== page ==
TAIPEI, Taiwan – ThroughTek, an Internet of Things (IoT) & an Machine-to-Machine (M2M) solutions provider, announced findings from its “IoT Makers’ Battle Report” that highlights consumers’ brand and device preferences across IoT.
The report found nearly half of consumers aware of IoT devices on the market are most familiar with Apple’s IoT devices (48%), while surprisingly only 13 percent are most familiar with Google’s connected devices. Rounding this ranking are Samsung (22%) and Amazon (15%). Beyond familiarity, regarding purchase preference, one in four consumers noting a top preference of an IoT brand most prefer Apple (29%), whereas nearly one in five prefer Samsung (19%), 14 percent Google and 10 percent Amazon. However, one in four consumers lack a clear preference of any brand’s IoT device.
Apple IoT products have not only effectively captured the attention of Millennials who are plugged into the IoT space (47%), but have also gained significant attention of those aged 35 – 54 (48%) and 55+ (48%). Such Apple preference shows a variety of consumers could be more aware of wearable devices like Apple Watch, rather than IoT devices used in smart home applications like Amazon Echo and Google Nest.
To further delve into consumer attitudes, ThroughTek commissioned online research firm YouGov to poll the attitudes of American consumers.
“Although Apple is the most recognised name, consumers lack a clear understanding of IoT devices currently available and the benefits provided by each,” said Daniel Collins, Chief Data Officer, ThroughTek. “This leaves an opportunity for brands in the industry to focus on consumer education in order to increase visibility and help gain insight into user needs.”
Additional key findings from the report include:
- Cost is the number one concern for consumers when purchasing an IoT device— Almost one in three Americans identify cost as what their top consideration would be when purchasing an IoT device (31%), followed by ease of use (21%) and security (15%). As cost is a major concern, coupled with lack of clear brand preference, this provides strong consumer-reaching opportunities for lesser-known IoT players to make an impact among tech giants like Apple and Amazon.
- Consumers are extremely sensitive about data collection, but are more comfortable sharing their usage and health data—Though consumers consider cost and brand of IoT devices over security, they are highly concerned with data collection. 53 percent of consumers would be uncomfortable with IoT service providers collecting imaging data (e.g. personal photos and videos) and 38 percent with the collection of their usage data. For health data, 49 percent would be uncomfortable with the collection of data relating to their health and wellness (e.g. weight and sleep quality). Conversely, 44 percent of Millennials would be comfortable with their personal health data being collected and 49 percent with their usage data (e.g. consumption of food, water, electric, etc.) being collected. This contrasts with 35 percent of Millennials who would be uncomfortable with health data collection and 21 percent who don’t know. A further 28 percent are uncomfortable with usage data collection. Nevertheless, the collection of health and usage data presents value added to the IoT industry beyond the smart home, including retail, health care and industrial services industries.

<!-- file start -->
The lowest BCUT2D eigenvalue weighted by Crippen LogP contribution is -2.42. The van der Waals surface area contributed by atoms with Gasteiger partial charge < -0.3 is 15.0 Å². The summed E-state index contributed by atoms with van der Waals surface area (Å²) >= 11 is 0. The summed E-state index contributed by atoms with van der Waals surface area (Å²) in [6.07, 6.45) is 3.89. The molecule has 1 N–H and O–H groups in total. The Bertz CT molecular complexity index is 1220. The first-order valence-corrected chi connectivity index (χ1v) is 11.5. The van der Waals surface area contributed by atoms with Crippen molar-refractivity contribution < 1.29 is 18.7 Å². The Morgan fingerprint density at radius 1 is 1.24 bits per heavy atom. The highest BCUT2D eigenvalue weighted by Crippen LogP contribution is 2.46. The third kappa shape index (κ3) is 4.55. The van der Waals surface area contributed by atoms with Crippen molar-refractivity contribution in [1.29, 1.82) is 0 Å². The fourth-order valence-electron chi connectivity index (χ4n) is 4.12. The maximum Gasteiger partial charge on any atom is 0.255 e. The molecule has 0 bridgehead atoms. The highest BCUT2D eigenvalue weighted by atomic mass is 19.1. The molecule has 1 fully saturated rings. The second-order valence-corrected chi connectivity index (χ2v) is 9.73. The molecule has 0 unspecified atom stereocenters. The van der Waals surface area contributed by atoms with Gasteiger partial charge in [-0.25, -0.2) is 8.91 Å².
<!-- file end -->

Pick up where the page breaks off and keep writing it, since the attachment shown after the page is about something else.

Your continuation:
- Home security is the most popular purchase motivation – Of those who would like to spend money on an IoT service, one in three consumers would elect to spend money on IoT devices that monitor home safety; however, only 13 percent of consumers who are familiar with IoT options are most familiar with Google’s IoT devices, which include Google’s Nest Labs acquisition, DropCam, a security camera for the home. Following home security, 25 percent of consumers would most like to purchase an IoT devices that monitors health conditions and 21 percent are most interested in purchasing a connected device that monitors home environment factors such as temperature.
“Consumers are clearly concerned with data collection from IoT devices,” said Collins. “To address this, companies in the IoT have a responsibility to ensure consumers are comfortable with the data collected by their devices and that an appropriate level of anonymity is maintained.”